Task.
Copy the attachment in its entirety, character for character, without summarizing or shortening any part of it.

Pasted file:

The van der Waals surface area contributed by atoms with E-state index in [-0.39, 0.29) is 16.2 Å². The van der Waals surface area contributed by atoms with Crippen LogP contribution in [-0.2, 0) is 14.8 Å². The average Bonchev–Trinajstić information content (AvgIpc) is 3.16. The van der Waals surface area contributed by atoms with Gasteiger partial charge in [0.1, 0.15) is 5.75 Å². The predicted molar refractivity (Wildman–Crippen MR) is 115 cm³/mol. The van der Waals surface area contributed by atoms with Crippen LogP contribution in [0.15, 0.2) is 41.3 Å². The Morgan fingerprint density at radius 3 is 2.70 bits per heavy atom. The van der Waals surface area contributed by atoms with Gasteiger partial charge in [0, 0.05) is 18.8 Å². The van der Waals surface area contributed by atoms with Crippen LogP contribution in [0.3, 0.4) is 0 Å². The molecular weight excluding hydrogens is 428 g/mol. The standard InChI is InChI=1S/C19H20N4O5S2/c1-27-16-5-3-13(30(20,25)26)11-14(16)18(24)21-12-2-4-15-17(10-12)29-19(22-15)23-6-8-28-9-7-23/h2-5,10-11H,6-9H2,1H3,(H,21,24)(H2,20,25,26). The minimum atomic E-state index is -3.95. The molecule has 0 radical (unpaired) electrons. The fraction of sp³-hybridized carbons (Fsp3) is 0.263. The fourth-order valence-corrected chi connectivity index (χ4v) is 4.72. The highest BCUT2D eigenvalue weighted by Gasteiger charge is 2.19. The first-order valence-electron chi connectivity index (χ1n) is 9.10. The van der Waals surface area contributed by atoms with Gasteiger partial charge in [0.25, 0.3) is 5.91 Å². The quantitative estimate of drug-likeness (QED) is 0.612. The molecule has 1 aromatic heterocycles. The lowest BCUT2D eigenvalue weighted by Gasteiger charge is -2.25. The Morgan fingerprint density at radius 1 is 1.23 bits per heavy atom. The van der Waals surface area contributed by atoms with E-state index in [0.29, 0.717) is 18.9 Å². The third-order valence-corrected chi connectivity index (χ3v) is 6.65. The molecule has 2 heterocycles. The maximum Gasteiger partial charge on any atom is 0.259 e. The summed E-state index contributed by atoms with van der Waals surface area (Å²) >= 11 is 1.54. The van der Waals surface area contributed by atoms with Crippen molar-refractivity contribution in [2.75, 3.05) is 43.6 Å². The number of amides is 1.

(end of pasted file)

The van der Waals surface area contributed by atoms with E-state index in [-0.39, 0.29) is 16.2 Å². The van der Waals surface area contributed by atoms with Crippen LogP contribution in [-0.2, 0) is 14.8 Å². The average Bonchev–Trinajstić information content (AvgIpc) is 3.16. The van der Waals surface area contributed by atoms with Gasteiger partial charge in [0.1, 0.15) is 5.75 Å². The predicted molar refractivity (Wildman–Crippen MR) is 115 cm³/mol. The van der Waals surface area contributed by atoms with Crippen LogP contribution in [0.15, 0.2) is 41.3 Å². The Morgan fingerprint density at radius 3 is 2.70 bits per heavy atom. The van der Waals surface area contributed by atoms with Gasteiger partial charge in [0, 0.05) is 18.8 Å². The van der Waals surface area contributed by atoms with Crippen LogP contribution in [0.3, 0.4) is 0 Å². The molecular weight excluding hydrogens is 428 g/mol. The standard InChI is InChI=1S/C19H20N4O5S2/c1-27-16-5-3-13(30(20,25)26)11-14(16)18(24)21-12-2-4-15-17(10-12)29-19(22-15)23-6-8-28-9-7-23/h2-5,10-11H,6-9H2,1H3,(H,21,24)(H2,20,25,26). The minimum atomic E-state index is -3.95. The molecule has 0 radical (unpaired) electrons. The fraction of sp³-hybridized carbons (Fsp3) is 0.263. The fourth-order valence-corrected chi connectivity index (χ4v) is 4.72. The highest BCUT2D eigenvalue weighted by Gasteiger charge is 2.19. The first-order valence-electron chi connectivity index (χ1n) is 9.10. The van der Waals surface area contributed by atoms with Gasteiger partial charge in [0.25, 0.3) is 5.91 Å². The quantitative estimate of drug-likeness (QED) is 0.612. The molecule has 1 aromatic heterocycles. The lowest BCUT2D eigenvalue weighted by Gasteiger charge is -2.25. The Morgan fingerprint density at radius 1 is 1.23 bits per heavy atom. The van der Waals surface area contributed by atoms with E-state index in [0.29, 0.717) is 18.9 Å². The third-order valence-corrected chi connectivity index (χ3v) is 6.65. The molecule has 2 heterocycles. The maximum Gasteiger partial charge on any atom is 0.259 e. The summed E-state index contributed by atoms with van der Waals surface area (Å²) >= 11 is 1.54. The van der Waals surface area contributed by atoms with Crippen molar-refractivity contribution in [2.75, 3.05) is 43.6 Å². The number of amides is 1.